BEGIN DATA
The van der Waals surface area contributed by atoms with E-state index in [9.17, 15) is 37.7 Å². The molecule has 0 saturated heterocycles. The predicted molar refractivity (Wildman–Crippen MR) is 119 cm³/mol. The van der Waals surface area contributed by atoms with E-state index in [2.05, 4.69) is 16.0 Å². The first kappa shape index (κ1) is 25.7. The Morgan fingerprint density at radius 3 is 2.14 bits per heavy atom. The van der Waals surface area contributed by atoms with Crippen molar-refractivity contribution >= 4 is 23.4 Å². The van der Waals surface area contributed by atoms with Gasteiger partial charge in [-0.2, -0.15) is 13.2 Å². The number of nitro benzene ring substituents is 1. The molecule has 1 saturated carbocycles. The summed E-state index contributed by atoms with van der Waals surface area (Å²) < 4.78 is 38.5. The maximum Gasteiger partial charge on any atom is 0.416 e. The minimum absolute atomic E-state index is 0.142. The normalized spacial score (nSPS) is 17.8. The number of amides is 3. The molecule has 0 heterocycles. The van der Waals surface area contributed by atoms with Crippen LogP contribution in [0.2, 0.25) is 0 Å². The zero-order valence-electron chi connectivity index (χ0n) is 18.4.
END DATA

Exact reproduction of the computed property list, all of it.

The van der Waals surface area contributed by atoms with E-state index in [9.17, 15) is 37.7 Å². The molecule has 0 saturated heterocycles. The predicted molar refractivity (Wildman–Crippen MR) is 119 cm³/mol. The van der Waals surface area contributed by atoms with E-state index in [2.05, 4.69) is 16.0 Å². The first kappa shape index (κ1) is 25.7. The Morgan fingerprint density at radius 3 is 2.14 bits per heavy atom. The van der Waals surface area contributed by atoms with Crippen molar-refractivity contribution >= 4 is 23.4 Å². The van der Waals surface area contributed by atoms with Gasteiger partial charge in [-0.2, -0.15) is 13.2 Å². The number of nitro benzene ring substituents is 1. The molecule has 1 saturated carbocycles. The summed E-state index contributed by atoms with van der Waals surface area (Å²) < 4.78 is 38.5. The maximum Gasteiger partial charge on any atom is 0.416 e. The minimum absolute atomic E-state index is 0.142. The normalized spacial score (nSPS) is 17.8. The number of amides is 3. The molecule has 0 heterocycles. The van der Waals surface area contributed by atoms with Crippen LogP contribution in [0.2, 0.25) is 0 Å². The zero-order valence-electron chi connectivity index (χ0n) is 18.4.